Sunday, September 2, 2012

Sister Ella - Chapter Five

Ellen was waiting by the car when Clara and Anabelle got back several hours later.
“We were on TV!” Clara declared. “Channel six.”
“They had us and all of our friends, with John in the middle, scream ‘We’re Joelle de Lafayette’ at the camera,” Anabelle said, still red from the heat of the day as Clara lapsed into giggles.
“You should have seen John! He was hilarious! Oh my god, he was flirting with every guy he saw before he would go off and declare he was saving himself for the prince!” Clara explained.
“But, then he would come back,” Anabelle interrupted.
“And say,” Clara said happily.
“But I wouldn’t mind you for dessert!” Both girls fell on top of the car with uncontrollable laughter.
“Oh my god, I don’t think I need to do any exercise today. I’ve burned off a thousand calories just by laughing at John,” Anabelle said, as she struggled to catch her breath.
“But, where did you go, Sister Ella?” Clara asked. “We lost you when we went and found John.”
“I’ve just been here waiting. Reading,” Ellen said quietly, gesturing toward the chemistry textbook she had been staring at. How could she be so stupid and self-conceited? How could she have thought that a prince would fall in love with her by talking about robot revolutions and boron. He was probably glad to be rid of her, but just a little worried about where she ran off to.
And he had to return the shoe. She’d forgotten about the shoe.
Then, his brother must have turned it into a circus. Why, for even a second, did she think he loved her?
“Oh, sorry you had to wait, Sister Ella!” Clara said. “Time just got away from us. It’s so much fun, you know. And, oh my god, you should have seen John.”
“The prince may not have found his Joelle, but I would pick John any day of the week,” Anabelle said salaciously before the sister lapsed into giggles once more.
As the girls were laughing, Ellen realized all the sadness, angst, and anger was draining away. This was her place, to help her sisters. To be the protector. She could forget the prince, because she had her sisters.
“Alright, alright, let’s get you guys home. You have an 8’ o clock class tomorrow, Anabelle,” Ellen said.
“Don’t remind me,” Anabelle groaned, but she meekly entered the car.
The giggle chatted happily, recounting memories as Ellen drove, slowly realizing something. All those negative emotions may have drained away because of her sisters, but the positive ones, happiness, excitement, love, they had drained away too. They had drained away when he shook his head, when her father died, when she had found her mother’s box in the attic.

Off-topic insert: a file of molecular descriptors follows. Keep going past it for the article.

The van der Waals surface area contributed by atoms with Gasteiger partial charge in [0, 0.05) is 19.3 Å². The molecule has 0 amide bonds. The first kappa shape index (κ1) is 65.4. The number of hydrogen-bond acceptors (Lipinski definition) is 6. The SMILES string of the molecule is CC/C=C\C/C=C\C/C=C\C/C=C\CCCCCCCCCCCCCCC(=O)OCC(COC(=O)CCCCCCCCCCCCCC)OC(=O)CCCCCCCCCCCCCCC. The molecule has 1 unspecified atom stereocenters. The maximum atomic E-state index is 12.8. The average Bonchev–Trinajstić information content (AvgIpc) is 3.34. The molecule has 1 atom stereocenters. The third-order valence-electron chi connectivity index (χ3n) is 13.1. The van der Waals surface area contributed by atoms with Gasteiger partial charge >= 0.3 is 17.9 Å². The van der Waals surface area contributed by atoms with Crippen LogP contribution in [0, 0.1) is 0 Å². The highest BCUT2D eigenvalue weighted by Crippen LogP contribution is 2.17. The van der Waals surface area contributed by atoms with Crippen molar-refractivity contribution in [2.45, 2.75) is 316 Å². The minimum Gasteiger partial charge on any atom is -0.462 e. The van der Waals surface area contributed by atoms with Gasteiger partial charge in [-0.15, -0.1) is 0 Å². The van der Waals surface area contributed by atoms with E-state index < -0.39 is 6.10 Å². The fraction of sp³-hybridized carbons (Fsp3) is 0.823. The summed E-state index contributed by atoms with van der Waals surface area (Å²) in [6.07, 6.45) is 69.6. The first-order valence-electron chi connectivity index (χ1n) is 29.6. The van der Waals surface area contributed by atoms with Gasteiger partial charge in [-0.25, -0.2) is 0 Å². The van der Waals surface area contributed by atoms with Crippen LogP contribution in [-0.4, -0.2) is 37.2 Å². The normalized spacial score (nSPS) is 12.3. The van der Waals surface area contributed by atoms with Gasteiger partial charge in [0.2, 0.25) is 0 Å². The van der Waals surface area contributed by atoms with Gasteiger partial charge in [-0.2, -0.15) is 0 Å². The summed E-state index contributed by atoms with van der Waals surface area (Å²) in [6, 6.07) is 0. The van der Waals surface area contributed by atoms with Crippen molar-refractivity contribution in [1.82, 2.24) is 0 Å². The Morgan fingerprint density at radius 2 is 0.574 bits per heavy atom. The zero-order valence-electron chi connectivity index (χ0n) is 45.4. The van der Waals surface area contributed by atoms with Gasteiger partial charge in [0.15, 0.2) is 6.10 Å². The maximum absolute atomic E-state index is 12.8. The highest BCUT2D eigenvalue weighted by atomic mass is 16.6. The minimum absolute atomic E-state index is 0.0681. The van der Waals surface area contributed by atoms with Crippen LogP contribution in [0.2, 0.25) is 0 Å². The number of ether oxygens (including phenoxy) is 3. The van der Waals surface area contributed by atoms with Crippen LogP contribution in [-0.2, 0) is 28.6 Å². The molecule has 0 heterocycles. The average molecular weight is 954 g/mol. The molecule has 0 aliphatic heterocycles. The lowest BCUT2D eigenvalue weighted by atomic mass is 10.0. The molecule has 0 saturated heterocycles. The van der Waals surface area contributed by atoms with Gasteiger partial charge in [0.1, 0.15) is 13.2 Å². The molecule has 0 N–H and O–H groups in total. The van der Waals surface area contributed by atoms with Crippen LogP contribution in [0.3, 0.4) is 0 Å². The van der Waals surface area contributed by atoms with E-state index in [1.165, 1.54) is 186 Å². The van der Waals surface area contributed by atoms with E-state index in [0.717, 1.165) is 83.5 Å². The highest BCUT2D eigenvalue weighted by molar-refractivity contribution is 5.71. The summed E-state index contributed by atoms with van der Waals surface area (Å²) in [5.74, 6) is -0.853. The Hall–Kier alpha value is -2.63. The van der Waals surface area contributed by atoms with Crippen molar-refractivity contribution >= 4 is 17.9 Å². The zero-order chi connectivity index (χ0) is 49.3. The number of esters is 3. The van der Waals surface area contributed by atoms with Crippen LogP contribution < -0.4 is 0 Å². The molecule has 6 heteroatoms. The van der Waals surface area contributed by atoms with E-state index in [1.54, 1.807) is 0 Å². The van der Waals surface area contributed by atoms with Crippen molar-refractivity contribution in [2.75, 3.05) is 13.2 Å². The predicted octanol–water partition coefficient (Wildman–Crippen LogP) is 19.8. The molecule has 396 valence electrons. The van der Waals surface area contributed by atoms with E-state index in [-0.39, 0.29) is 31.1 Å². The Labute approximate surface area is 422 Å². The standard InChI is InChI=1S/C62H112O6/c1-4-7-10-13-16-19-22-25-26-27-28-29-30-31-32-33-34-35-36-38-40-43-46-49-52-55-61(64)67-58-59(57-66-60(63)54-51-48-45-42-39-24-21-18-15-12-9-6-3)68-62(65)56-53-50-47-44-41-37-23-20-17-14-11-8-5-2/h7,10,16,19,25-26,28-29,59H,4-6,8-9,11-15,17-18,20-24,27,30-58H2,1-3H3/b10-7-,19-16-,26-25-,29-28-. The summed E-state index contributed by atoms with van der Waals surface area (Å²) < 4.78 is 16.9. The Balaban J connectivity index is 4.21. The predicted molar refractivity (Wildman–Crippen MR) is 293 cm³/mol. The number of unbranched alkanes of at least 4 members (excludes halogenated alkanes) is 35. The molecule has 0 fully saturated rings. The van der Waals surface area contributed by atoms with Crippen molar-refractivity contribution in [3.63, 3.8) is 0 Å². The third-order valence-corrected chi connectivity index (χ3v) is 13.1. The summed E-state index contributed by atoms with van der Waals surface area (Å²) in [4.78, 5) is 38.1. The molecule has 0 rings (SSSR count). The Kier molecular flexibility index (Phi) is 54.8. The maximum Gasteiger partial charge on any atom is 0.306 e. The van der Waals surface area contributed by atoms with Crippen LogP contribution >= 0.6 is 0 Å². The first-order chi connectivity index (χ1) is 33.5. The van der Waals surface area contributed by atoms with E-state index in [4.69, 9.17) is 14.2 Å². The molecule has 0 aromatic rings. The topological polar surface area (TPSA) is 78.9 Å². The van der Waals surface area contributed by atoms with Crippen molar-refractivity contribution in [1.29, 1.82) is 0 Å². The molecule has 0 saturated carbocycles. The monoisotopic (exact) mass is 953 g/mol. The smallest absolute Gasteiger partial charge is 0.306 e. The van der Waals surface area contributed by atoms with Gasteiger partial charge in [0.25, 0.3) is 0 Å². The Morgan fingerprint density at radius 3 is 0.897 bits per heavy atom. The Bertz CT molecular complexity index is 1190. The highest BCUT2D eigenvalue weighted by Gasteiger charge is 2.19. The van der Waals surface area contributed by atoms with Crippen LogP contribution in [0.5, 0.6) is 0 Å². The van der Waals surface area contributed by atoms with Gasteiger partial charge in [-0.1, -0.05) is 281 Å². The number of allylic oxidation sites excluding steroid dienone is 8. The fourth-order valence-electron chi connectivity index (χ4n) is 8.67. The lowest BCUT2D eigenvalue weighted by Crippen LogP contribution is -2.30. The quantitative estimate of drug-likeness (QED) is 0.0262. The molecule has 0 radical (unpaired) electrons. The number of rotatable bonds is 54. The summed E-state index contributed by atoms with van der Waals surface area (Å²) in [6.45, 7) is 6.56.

It was all gone. All of her emotions. There was nothing inside her now, just an empty shell. That was who she needed to be, though. Empty Sister Ella who could not think of herself, because there was nothing to think of.
It was dark outside when her sisters stumbled through the door, still cheerful and chattering. Ellen hung back, excusing herself to look at the moon.
Her mother gave herself up for Ellen. She died for her. Ellen didn’t know it for a long time. Her father never told, only saying Mommy was sick and became an angel soon after Ellen was born. It was when Susan decided to move out of the house into a smaller one when the bills started piling up a few years after the accident that Ellen found the box.
Medical records. It was a rather dry label, and she might have ignored except she needed to go through all the paperwork to decide what they needed to keep and what they could throw away. Susan was supposed to help, but she was sick. Even when her body healed, she was still sick. She would still lock herself in her bedroom and cry, even when Clara and Anabelle called for her. But, they had Sister Ella, to cook for them and wash their clothes, and to go through the attic.
The box was very large and was on top of a pile of boxes. She almost fell over pulling it down, but Ellen was getting stronger. She was getting used to pulling heavy loads of laundry up and down the steps and wrangling their giant vacuum cleaner.
She got it down, and she began to search. Many words she didn’t know, but she knew cancer. Breast cancer. She knew “refused treatment”, even if she really didn’t know what “chemotherapy” or “rf ablation” or “radical mastectomy” were. Through hasty notes and waiver release forms, she pieced it together. Her mother was sick, but she could’ve been treated. She could’ve been saved, but it would have killed the child inside of her, Ellen. So, Ellen’s mother died in her place.
It was part of Ellen’s emptiness. Like that left by her father. Ellen knew no one would ever be there for her. Others had been, a long time ago, but they died. Ellen must be a statue, because when she did feel emotion, it always came to a bitter end. She shouldn’t feel, and then she wouldn’t get hurt.
She wasn’t a little girl anymore. She thought she’d been empty for a long time. She didn’t know what inside decided a guy could change that, but it was wrong. She was supposed to empty. It was who she was.